Out West Arts: Performance at the end of the world

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Grand Illusion

March 20, 2012

Deborah Strang and Jeff Doba Photo : Craig Schwartz/ANW 2012
Pasadena’s A Noise Within Theater Company is spending much of the Spring in 17th Century France. They’ve had great successes with Molière before and The Bungler will open early next month. But perhaps more unusually, the company is also mounting an adaptation of Pierre Corneille’s comedy-drama-romance L’Illusion Comique from 1636. The play was radical in its day with a number of innovations including a play-within-a-play structure and broad shifts in tone mashing together elements of different genres. And while these devices aren’t unfamiliar to modern audiences, Cornielle’s original can still seem jarring and episodic. The play has enjoyed new found popularity in recent years however after playwright Tony Kushner completed a new translation and adaptation of the play streamlining some of its more circuitous plot turns.

It’s this version that ANW brought to the stage last weekend in its new Pasadena home under the direction of Casey Stangl. It’s a fanciful story with young lovers and sorcerers that looks great on the more expansive thrust stage of ANW’s new space. The company has always managed illusions well, but in Pasadena they have a chance to look grand. The action follows an older man, Pridamant, who has come to the cave of a sorcerer, Alcandre, seeking to learn about the fate of his son whom he had abandoned many years before. Alcandre summons a number of visions that relate episodes from the son’s life in his father's absence. However, each vignette unfolds in a slightly different context with the names of al the players, including Pridamant’s son, slowly changing from one segment to the next. And like Corneille’s original, there is a little bit of everything from romance to the pastoral. But Kusher leans heavily on romantic comedy overall and the main thrust of the drama tells the story of how the son and the young woman he loves become connected and stay that way.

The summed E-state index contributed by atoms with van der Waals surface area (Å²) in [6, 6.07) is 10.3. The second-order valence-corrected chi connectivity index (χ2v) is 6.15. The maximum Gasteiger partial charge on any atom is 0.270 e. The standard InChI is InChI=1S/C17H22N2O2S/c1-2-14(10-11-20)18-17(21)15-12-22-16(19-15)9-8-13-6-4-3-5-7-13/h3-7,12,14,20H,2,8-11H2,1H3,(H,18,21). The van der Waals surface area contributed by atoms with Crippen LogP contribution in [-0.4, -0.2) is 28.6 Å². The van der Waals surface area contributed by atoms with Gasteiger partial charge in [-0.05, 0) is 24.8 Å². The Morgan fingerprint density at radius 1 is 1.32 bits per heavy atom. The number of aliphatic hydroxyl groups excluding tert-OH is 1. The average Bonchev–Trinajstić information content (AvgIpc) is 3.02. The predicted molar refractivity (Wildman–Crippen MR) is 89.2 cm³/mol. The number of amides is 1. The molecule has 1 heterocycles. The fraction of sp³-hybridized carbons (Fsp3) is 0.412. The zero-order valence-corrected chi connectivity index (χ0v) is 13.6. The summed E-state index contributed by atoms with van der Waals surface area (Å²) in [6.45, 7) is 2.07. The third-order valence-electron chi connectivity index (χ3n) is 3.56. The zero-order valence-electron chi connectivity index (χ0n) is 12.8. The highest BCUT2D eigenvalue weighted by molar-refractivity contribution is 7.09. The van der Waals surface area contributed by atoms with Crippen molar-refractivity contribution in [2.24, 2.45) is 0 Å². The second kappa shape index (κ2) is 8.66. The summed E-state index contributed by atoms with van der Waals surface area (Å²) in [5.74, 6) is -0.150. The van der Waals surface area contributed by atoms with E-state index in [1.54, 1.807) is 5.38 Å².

And yet despite the unusual structure and episodic nature of the play, this production is extremely engaging for the most part. Stangl’s sense of timing is key and some of the best artists on the ANW roster have plum roles. Deborah Strang plays Alcandre with an air that is equal parts Prospero and Puck. She interacts very little with the cast of the son’s romantic world which includes a number of stock characters such as a buffoon expertly managed by the very funny Alan Blumenfeld. The dashing Graham Hamilton plays the sons' parts opposite Devon Sorvari’s paramours in a Tales of Hoffmann-inspired way. Abby Craden makes her mark in the conniving maids' roles. Each vignette builds upon the next with parallels drawn between ostensibly different characters throughout the text. The play does have several wistful and melodramatic bits but the show hits all the right notes with its reflections on aging and staying current in a world that rapidly passes us by. This is a great chance to see a relative stage rarity and as usual ANW has put together a high quality, dramatically satisfying take on a play that is remembered for good reason.


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